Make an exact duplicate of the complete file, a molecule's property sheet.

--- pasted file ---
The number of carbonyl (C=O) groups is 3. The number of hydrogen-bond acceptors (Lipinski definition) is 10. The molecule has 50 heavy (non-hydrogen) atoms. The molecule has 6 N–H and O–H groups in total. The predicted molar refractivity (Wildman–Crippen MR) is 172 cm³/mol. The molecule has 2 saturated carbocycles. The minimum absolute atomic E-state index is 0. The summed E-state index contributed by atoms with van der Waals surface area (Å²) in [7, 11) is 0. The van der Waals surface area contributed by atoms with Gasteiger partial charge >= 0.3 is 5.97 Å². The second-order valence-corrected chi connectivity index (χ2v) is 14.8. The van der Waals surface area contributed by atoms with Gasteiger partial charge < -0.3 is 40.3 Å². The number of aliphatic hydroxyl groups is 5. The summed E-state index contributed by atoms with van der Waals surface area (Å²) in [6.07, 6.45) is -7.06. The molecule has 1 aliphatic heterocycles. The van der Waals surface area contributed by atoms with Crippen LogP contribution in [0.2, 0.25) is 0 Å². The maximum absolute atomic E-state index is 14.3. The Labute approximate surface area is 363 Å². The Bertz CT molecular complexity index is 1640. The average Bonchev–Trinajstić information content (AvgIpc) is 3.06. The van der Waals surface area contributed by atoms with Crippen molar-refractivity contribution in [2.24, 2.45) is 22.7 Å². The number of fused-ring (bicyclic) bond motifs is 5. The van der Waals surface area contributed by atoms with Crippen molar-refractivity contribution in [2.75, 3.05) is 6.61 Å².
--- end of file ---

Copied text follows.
The number of carbonyl (C=O) groups is 3. The number of hydrogen-bond acceptors (Lipinski definition) is 10. The molecule has 50 heavy (non-hydrogen) atoms. The molecule has 6 N–H and O–H groups in total. The predicted molar refractivity (Wildman–Crippen MR) is 172 cm³/mol. The molecule has 2 saturated carbocycles. The minimum absolute atomic E-state index is 0. The summed E-state index contributed by atoms with van der Waals surface area (Å²) in [7, 11) is 0. The van der Waals surface area contributed by atoms with Gasteiger partial charge >= 0.3 is 5.97 Å². The second-order valence-corrected chi connectivity index (χ2v) is 14.8. The van der Waals surface area contributed by atoms with Gasteiger partial charge < -0.3 is 40.3 Å². The number of aliphatic hydroxyl groups is 5. The summed E-state index contributed by atoms with van der Waals surface area (Å²) in [6.07, 6.45) is -7.06. The molecule has 1 aliphatic heterocycles. The van der Waals surface area contributed by atoms with Crippen LogP contribution in [0.2, 0.25) is 0 Å². The maximum absolute atomic E-state index is 14.3. The Labute approximate surface area is 363 Å². The Bertz CT molecular complexity index is 1640. The average Bonchev–Trinajstić information content (AvgIpc) is 3.06. The van der Waals surface area contributed by atoms with Crippen molar-refractivity contribution in [2.24, 2.45) is 22.7 Å². The number of fused-ring (bicyclic) bond motifs is 5. The van der Waals surface area contributed by atoms with Crippen molar-refractivity contribution in [2.75, 3.05) is 6.61 Å².